Hawkins: Our announcement described what the three of us strongly believe. Leaders should honor and defend fundamental American institutions, leaders should value truth and integrity, and leaders should strive to represent all citizens. It's not unreasonable to suggest that GOP leadership has strayed from those principles. That said, it's also important not to paint with too broad a brush. For example, I know our state Sen. Chuck Edwards is a person of integrity, a person who works to do the right thing, a person who works very hard and a person who sincerely wants to hear all voices. Unfortunately, he has to navigate within a state GOP leadership structure which doesn't always value those attributes.
Lemel: I am grateful for the work of the party for supporting me in the past. I no longer want to ascribe to partisanship. We are rapidly entering one of the most rancorous and divisive elections our nation has ever seen. I am a local elected official. National and state politics do not enter into my service as a county commissioner. My service is to Transylvania County.
History has seen us in challenging times before, and I specifically reference U.S. Sen. Margaret Chase Smith's speech "Declaration of Conscience" from June 1, 1950. Her citation on the "Four Horsemen of Calumny (Fear, Ignorance, Bigotry and Smear)" and her discussion of "Irresponsible Sensationalism" truly resonated with my sense of integrity, honesty and morality. She called out both of our major parties for their role in confusing the citizens and threatening the security and stability of our country. I will not be a party to accusations, bitterness and selfishness on the part of our politicians and our political parties.
At this point in my career as a local elected official, I do not feel that local elections should be partisan. I have served as a county commissioner for seven years, and I can honestly tell you that no vote I have cast has been based on a partisanship position.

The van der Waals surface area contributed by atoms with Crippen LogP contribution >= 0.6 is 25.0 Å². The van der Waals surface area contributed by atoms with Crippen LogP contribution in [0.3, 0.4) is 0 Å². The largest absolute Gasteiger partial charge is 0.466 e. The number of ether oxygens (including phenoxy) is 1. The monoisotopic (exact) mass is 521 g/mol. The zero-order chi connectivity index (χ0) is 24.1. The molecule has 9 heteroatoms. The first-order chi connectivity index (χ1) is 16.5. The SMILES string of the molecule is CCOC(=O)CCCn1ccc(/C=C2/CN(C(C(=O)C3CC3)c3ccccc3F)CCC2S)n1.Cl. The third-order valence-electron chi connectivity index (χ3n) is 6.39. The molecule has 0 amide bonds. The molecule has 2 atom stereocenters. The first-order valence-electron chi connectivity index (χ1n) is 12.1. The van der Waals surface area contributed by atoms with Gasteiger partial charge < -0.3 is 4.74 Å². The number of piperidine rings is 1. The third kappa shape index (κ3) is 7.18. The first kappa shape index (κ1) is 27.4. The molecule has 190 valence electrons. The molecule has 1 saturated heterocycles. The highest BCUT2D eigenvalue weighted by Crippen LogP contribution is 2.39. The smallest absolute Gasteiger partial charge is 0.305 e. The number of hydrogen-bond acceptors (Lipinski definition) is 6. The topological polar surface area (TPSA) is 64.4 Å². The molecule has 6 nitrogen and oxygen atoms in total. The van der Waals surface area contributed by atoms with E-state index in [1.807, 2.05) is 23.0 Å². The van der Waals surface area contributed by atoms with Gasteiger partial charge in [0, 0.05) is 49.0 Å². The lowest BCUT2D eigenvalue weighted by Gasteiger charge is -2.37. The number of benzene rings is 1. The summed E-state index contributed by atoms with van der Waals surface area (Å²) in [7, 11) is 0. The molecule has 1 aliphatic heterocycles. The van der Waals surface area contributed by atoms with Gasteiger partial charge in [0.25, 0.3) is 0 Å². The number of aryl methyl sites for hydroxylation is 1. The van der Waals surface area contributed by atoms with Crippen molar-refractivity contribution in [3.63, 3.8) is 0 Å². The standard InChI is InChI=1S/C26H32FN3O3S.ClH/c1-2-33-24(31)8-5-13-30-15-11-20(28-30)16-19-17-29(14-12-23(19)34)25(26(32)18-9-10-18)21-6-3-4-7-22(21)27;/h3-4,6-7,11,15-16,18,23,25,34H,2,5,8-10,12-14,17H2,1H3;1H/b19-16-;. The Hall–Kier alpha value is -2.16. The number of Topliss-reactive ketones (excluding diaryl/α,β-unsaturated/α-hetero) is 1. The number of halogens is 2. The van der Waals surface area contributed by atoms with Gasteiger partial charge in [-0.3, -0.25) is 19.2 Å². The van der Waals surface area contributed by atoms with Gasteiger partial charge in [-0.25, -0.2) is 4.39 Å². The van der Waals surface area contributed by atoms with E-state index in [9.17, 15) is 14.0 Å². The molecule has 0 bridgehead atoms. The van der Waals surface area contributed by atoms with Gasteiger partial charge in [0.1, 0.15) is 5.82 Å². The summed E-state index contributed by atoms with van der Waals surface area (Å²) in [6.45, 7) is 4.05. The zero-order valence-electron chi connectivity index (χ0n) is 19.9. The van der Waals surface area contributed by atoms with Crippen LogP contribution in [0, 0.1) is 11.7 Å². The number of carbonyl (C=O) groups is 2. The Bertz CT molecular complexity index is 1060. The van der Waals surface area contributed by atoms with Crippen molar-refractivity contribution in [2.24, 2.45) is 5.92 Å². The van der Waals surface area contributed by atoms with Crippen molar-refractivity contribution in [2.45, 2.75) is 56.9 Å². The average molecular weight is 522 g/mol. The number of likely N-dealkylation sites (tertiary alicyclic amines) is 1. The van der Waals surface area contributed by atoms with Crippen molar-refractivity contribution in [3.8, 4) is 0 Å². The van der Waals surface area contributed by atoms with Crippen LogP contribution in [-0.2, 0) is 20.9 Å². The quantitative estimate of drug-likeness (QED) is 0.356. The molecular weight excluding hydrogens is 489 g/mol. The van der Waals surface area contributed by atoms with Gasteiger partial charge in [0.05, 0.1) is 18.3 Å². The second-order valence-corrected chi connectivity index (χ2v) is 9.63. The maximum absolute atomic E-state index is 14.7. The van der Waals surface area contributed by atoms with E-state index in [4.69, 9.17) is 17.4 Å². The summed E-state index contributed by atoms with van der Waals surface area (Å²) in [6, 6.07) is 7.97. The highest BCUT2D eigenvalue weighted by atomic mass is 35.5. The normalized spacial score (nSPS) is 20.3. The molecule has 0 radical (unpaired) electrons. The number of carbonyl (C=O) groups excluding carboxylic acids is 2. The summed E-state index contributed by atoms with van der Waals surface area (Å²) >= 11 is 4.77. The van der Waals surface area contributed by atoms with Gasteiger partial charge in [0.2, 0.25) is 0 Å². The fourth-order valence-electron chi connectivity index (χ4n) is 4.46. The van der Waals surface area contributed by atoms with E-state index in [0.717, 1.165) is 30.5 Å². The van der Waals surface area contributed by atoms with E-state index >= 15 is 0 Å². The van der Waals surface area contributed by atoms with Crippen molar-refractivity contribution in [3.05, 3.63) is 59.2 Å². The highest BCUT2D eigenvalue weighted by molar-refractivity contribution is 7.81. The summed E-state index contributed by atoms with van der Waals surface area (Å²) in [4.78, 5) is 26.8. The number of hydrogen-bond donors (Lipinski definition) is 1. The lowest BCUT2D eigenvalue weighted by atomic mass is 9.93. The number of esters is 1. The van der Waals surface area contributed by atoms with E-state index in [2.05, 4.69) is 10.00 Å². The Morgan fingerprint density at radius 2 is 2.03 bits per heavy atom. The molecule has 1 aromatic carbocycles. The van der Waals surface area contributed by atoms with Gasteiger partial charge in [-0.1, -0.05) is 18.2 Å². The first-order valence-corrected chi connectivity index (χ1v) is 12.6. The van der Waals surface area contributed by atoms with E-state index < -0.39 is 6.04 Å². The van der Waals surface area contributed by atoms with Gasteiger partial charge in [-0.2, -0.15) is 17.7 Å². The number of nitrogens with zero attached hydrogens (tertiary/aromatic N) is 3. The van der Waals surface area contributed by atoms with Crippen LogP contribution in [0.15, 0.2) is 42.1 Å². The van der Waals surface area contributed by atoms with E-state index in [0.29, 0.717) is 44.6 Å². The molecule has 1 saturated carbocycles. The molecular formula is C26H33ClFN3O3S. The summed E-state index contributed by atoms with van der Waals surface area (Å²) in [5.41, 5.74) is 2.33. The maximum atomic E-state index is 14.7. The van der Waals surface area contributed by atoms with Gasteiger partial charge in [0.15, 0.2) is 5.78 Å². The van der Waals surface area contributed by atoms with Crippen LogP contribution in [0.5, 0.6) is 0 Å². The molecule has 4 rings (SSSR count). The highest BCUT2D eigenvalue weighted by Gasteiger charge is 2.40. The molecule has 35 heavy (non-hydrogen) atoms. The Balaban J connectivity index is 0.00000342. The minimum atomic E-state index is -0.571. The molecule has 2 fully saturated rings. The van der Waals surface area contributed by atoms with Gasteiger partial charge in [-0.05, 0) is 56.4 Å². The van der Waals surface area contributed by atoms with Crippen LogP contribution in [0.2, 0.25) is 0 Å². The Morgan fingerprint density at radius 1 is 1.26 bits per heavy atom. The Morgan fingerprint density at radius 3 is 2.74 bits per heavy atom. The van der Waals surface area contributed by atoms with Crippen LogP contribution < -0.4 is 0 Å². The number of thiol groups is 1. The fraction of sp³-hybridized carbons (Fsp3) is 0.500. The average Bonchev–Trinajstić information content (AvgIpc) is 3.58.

The decisions I make as a county commissioner are the decisions I feel best serve my entire community. At no point has my party registration figured into my decision-making process. We all want our community to thrive. We want our families and our children to have strong community support. We want a dynamic and productive economy. The rancor of national and state political rhetoric detracts from the good work occurring locally. We saw this in the past two elections in our county, where a high number of voters voted in the national races yet chose not to vote in races for county commission or school board. Most every decision made by the Board of County Commissioners impacts the daily life of each of our Transylvania County residents. Our Board of Education makes decisions that direct the education of our children. How are these two boards not the priority votes for our electorate?
•Was there one thing that pushed you over the line to make this decision? When do you and the other commissioners specifically start talking about leaving?
Guice: I wouldn't point to any one particular thing. As I said earlier, I believe in being inclusive in decision-making. In fact, that approach is central to how I do my job. The extreme partisanship and volatile political climate we find ourselves in today simply don't represent the values I believe in.
Hawkins: Over the years, my experience has convinced me of the importance of nonpartisan approaches to local issues. Recently it occurred to me that if I truly believe that, I should walk the walk. I also respectfully disagree with the paths that GOP leadership and their enablers have taken, and I don't wish my name to be connected with it. One day my future grandchildren will read of these times in their history books, and I want them to know their grandfather opposed this and was not complicit through silence. That's extremely important to me.
Lemel: I have struggled with the neglect for local issues since the election results from 2016, when 6,000 voters did not cast votes for local offices after voting in the national races. Additionally, I do not want to be a part of the current climate of mistrust, hate and character assassinations being put forward by our two major political parties. I want to draw attention to the commonalities that exist locally. We want the same things for our county. When we work together to find common ground, we are able to do great things and address the real needs facing our citizens.
•Do you have any concerns about leaving the GOP when you were voted onto the board as Republicans? Should you step down and allow for a special election?
Guice: No, and that is kind of the point of my argument about local non partisanship. The people voted for me for many reasons. Yes, some votes were simply because I was a Republican, but many votes were cast by Unaffiliated and Democrat voters who supported me. No, I won't step down because, again, the voters elected me and I represent them all, regardless of their political affiliation.
Lemel: No, I don't. Your question gets to the heart of my position. If I was elected to serve as a county commissioner solely because of my party registration, our system is horribly broken. I feel I have served the county well in the past seven years. I have considered every issue from a balanced perspective. I will continue to serve out the remainder of my term.